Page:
We know. It’s NOT everyone that has a love affair with organic chemistry. Yes, there’s no shame in NOT being a nerdy chemist. But then when you encounter a term like TMB Peroxidase Substrate, you’d like to know if it affects your wellbeing in any way.
Thankfully, you are here, and we’d do our best to give you the bits of information you need about the subject while keeping everything so simple a kid would understand it. In order to get you up to speed on TMB Peroxidase Substrate, you need to understand what it is and how it affects you.
So what is TMB Peroxidase Substrate?
To answer this easily, let’s break everything down. First, let’s find out what TMB means…
TMB is an abbreviation of one of those long compounds. It stands for Tetramethylbenzidine. Tetramethylbenzidine is chromogenic. That is, it is a colorless compound that can change to a colored substance when subjected to certain chemical reactions. This change in color helps lab technicians determine the kind of substance it has come in contact with.
For example, let’s assume that it is known that substance X turns bluish green when it comes into contact with a particular compound Z that is produced by a certain virus. If a lab technician runs a test with a sample and sees the chromogenic substance turn bluish green, he/she can deduce that there is the likelihood of the presence of that virus.
Now while this may NOT be conclusive, it helps determine whether further investigations are necessary.
Now that we’ve got the TMB out of the way, let’s see what Peroxidase means…
Peroxidases (also known as peroxide reductases) refer to a certain group of enzymes (quite a large group, we must point out) that are generally known to break up peroxides. More importantly, they play critical parts in a number of important biological processes. Please, feel free to visit this page: https://en.wikipedia.org/wiki/Peroxidase if you want to learn more about these class of enzymes.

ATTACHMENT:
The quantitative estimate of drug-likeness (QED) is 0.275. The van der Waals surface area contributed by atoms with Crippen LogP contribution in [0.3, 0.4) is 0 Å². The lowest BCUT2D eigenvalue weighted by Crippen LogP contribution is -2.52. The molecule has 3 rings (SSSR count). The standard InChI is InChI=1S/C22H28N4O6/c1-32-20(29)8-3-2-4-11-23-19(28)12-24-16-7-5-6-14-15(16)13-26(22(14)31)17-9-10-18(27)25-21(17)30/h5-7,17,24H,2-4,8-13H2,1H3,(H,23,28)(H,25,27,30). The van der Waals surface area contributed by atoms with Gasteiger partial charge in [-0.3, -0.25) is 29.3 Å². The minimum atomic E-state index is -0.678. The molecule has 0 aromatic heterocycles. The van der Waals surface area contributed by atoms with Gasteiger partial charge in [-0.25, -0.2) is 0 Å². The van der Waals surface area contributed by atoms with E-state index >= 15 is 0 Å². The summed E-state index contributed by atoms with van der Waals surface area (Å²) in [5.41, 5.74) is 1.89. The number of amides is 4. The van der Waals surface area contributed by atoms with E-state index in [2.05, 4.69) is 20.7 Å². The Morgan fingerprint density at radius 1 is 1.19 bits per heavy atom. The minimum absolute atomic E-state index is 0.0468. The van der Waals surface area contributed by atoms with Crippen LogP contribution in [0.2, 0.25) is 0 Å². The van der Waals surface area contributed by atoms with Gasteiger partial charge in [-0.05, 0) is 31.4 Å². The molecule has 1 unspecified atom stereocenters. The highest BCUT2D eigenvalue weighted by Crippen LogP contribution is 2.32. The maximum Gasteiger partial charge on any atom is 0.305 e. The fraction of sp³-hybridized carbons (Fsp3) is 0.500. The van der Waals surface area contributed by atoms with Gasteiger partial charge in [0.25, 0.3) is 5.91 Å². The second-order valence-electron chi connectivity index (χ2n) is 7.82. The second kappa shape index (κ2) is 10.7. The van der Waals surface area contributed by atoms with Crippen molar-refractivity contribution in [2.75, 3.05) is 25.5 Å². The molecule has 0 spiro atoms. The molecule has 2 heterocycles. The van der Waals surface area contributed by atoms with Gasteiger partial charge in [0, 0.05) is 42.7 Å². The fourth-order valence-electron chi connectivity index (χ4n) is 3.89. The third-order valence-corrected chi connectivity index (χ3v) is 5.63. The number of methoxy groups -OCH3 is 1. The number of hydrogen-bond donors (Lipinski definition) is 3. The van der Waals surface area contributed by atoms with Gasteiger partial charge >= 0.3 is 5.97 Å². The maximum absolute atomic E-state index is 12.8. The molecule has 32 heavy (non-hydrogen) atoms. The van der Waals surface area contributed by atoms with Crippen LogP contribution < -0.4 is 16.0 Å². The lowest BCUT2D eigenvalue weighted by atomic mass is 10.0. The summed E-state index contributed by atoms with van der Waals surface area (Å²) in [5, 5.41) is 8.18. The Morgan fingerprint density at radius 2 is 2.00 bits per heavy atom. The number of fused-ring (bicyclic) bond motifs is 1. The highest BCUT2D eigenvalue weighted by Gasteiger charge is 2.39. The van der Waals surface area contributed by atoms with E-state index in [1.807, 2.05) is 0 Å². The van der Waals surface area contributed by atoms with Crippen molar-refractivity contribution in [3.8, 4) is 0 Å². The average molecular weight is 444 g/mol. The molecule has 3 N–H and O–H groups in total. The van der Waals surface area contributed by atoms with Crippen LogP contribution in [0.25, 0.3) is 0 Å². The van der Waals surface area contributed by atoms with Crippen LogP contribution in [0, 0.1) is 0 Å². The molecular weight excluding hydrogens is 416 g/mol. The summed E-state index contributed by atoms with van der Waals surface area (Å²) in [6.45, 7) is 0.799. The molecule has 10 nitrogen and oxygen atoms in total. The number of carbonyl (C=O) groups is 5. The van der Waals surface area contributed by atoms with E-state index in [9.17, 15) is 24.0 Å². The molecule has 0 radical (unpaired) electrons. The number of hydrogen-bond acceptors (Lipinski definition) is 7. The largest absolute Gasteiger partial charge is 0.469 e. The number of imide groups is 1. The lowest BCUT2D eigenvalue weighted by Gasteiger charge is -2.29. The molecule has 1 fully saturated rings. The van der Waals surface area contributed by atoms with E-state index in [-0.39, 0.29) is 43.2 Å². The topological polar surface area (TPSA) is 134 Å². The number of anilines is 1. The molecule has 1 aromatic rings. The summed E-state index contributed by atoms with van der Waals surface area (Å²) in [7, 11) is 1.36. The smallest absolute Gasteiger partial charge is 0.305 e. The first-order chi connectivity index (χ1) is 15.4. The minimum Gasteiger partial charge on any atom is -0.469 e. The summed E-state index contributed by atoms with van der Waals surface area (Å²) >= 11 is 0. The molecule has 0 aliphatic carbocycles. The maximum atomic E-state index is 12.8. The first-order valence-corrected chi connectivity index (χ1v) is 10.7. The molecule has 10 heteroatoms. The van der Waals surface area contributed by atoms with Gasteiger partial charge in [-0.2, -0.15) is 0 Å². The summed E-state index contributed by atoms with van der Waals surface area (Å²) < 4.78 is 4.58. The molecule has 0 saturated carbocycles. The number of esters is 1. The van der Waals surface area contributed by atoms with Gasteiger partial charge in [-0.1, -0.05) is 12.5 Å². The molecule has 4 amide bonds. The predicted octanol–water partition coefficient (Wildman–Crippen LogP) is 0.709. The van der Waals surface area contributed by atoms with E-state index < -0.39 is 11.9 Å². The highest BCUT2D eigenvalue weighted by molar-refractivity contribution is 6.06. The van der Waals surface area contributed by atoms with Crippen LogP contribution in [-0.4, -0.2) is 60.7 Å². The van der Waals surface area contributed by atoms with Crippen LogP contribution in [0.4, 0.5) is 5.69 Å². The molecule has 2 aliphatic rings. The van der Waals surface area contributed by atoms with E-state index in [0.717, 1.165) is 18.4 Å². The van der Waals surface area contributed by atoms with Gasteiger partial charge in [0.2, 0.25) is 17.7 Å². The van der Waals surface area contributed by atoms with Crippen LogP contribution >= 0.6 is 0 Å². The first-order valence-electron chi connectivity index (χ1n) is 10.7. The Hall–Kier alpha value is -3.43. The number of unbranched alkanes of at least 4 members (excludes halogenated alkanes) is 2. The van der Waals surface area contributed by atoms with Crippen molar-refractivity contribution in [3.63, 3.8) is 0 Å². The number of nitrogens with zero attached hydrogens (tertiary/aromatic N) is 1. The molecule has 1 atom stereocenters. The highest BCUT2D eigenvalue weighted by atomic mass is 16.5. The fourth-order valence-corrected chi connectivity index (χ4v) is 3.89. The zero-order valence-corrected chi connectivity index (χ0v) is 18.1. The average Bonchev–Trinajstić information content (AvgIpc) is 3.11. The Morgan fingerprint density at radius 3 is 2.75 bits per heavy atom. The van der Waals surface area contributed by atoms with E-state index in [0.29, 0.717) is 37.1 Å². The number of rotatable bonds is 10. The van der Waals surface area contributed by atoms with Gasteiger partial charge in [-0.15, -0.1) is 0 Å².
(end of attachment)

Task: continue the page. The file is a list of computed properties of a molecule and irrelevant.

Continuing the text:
We hope things are getting a lot clearer to you now, aren’t they?
Now for the last piece of the name puzzle, let’s see what Substrate means…
In basic biochemistry, we’d define a substrate as any molecule on which an enzyme acts. Let’s say an Enzyme X works on Molecule J, Molecule J would be considered a substrate.
So now that we’ve defined the component parts of TMB Peroxidase Substrate, what would the definition of the entire phrase be? Let’s try something like this…
It is a colorless compound that can change to a colored substance when subjected to a chemical reaction by enzymes from the peroxide reductases group. Basically, it allows chemists to deduce the presence of Peroxidases.
So of what Use is it?
TMB Peroxidase Substrate is used in (wait for it, another big phrase) enzyme-linked immunosorbent assays. Now because we don’t have enough time to dig into another long definition, let’s just go with the abbreviation: ELISA (And if you see reference to EIA test, it’s the same procedure).
An ELISA test is a procedure that makes it possible for a type of first-stage diagnosis to be done when there is a suspicion of certain diseases. This test checks for the presence of certain antibodies which are usually released by your body as it tries to fight antigens in your body.
For those who might NOT understand what antibodies are, they are proteins that your body makes as its response or way of fighting these harmful substances that are known as antigens (Visit this link to learn a lot more about antibodies).
For example, if someone is suspected to have HIV, an ELISA test would likely be the first type of test that would be conducted to ascertain the presence of antibodies that are known to be released by the human body in response to the HIV virus. This test is more like a screening to determine if more in-depth tests should be conducted.
If you show symptoms for certain health conditions, a doctor would order an ELISA test. These health conditions include the following: Zika virus, chickenpox, shingles, syphilis, Lyme disease and HIV.
Note: This isn’t an extensive list.
It’s NOT always we have to deal with medical terms that require several paragraphs for us to get a simple overview of. Hopefully, you’ll no longer be completely confused when next you see a reference to TMB Peroxidase Substrate.